'Dogs of the World' Should Fetch Some Investor Interest

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 |  Includes: DIA, NOK, ORAN, SAN, TEF
by: Alan Young

One of the most famous stock-picking strategies is probably the simplest: the Dogs of the Dow. Once a year, just check the dividend yields of the 30 stocks of the Dow-Jones Industrial Average, find the 10 highest, and buy equal amounts of each. At the end of the year, repeat, selling the stocks that are no longer among the top 10.

This has worked better, historically, than buying all the Dow stocks, and one can imagine some of the reasons:

  1. Before there were index funds and discount brokers, buying 10 stocks was significantly cheaper than buying 30 stocks.
  2. Large, established companies like those in the Dow index generally keep a steady (or increasing) dividend. So if the yield is higher, it means the stock has gotten cheaper, i.e., is out of favor (hence, “dogs.”) Hypothetically, at least, that suggests it is due to rebound.
  3. Dividend yields contribute to portfolio performance.

That’s the history, but why should the Dow get all the attention? There must be other large-cap stocks with good dividend yields.

First, I screened for stocks with a market cap of at least $20 billion (only one Dow stock is smaller than this) and dividend yields of 6% or more. This got me a list of 20 stocks—a very convenient number to work from. However, there’s a complication: most web sites compute the dividend yield as an annualization of the last dividend. That’s fine when every payment is the same, or nearly so, as is usually the case with Dow-type stocks. But most stocks outside the US base dividends on recent profits or cash flow, with only minimal efforts at consistency. Some companies have a policy of paying the main dividend once a year, with smaller interim dividends at other times. So I thought it essential to look past the most recent dividend payment, and find an average.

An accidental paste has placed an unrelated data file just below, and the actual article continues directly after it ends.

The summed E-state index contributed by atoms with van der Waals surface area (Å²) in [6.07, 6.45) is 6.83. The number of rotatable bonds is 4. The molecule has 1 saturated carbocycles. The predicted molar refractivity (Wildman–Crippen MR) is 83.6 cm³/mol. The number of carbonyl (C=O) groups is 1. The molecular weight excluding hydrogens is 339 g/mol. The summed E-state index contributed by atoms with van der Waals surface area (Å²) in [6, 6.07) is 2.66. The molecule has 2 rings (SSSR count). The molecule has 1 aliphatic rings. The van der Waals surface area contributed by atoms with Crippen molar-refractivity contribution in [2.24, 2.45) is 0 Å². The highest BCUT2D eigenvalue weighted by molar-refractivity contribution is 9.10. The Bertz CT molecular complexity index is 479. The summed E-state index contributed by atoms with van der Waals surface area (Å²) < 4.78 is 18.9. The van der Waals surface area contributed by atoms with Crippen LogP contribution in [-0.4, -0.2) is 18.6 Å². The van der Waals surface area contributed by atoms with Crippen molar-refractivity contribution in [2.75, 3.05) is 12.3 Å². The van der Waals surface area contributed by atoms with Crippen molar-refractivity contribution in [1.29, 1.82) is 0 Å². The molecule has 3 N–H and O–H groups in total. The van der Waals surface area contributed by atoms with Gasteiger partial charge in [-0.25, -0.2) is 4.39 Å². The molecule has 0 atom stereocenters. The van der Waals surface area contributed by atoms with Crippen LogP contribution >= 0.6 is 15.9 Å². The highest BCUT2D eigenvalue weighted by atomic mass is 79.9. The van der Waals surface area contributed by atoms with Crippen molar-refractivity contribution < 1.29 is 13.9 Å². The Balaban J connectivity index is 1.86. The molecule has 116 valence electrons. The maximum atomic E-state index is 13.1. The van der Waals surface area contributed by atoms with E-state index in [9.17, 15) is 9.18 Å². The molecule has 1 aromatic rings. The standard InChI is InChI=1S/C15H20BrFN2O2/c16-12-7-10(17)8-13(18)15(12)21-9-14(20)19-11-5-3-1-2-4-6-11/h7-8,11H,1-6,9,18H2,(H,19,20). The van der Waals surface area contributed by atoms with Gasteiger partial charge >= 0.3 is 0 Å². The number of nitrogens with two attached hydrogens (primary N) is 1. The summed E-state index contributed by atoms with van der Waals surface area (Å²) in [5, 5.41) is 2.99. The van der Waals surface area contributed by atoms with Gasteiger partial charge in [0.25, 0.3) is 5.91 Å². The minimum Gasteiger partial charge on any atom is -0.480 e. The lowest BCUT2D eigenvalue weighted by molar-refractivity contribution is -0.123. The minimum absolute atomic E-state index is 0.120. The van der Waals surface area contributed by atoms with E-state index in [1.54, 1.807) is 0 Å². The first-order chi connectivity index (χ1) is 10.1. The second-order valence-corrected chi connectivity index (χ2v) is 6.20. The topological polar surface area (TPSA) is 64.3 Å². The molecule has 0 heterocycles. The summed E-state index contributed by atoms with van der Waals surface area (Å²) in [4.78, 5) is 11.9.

That was more work than I wanted to do for 20 stocks, so I picked some of the most promising:

Ticker

Price

Market Cap ($ billions)

Avg. Yield

Div. Period

Dividends

Sector

STD

11.33

100

7.4%

quarterly

0.34, .16, .16, .18

Bank

FTE

21.00

56

9.0%

Semi

1.17, .77, .98, .85

Telecom

OTCPK:KKPNY

14.53

22

7.2%

Semi

.75, .36, .61, .32

Telecom

TEF

23.82

109

7.4%

semi

1.07, .90, .82, .74

Telecom

NOK

6.23

24

9.0%

Annual

.57, .49, .55, .83

Telecom

OTCPK:TLSYY

16.21

41

8.1%

semi

.72, .67, .64, .60

Telecom

OTCQX:EONGY

27.89

163

7.6%

Annual

2.15, 1.90, 2.00

Utilities

Click to enlarge

Since these are all foreign stocks, I would call this method the “Dogs of the World.” And indeed, it’s true that all of them have underperformed the broad market over the last year or two. Will these work better for your portfolio than Dogs of the Dow, or an index fund? (Remember, a holding period of at least a year is needed to see if the system is working).

If you want to research the other candidates from my screen, they include AstraZeneca Group plc (AZN), Banco Bilbao Vizcaya Argentaria, S.A. (NYSE:BBVA), CenturyLink, Inc. (CTL), ENI S.p.A. (E), Kinder Morgan Energy Partners L.P (KMP), Nuveen Arizona Premium Income Municipal Fund (NAZBY), National Grid plc (NGG), Southern Copper Corporation (SCCO), Vodafone Group plc (VOD), and Westpac Banking Corporation (WBK). However, different web sites may report different dividend yields, so you might come up with a different list.

Disclosure: I am long NOK.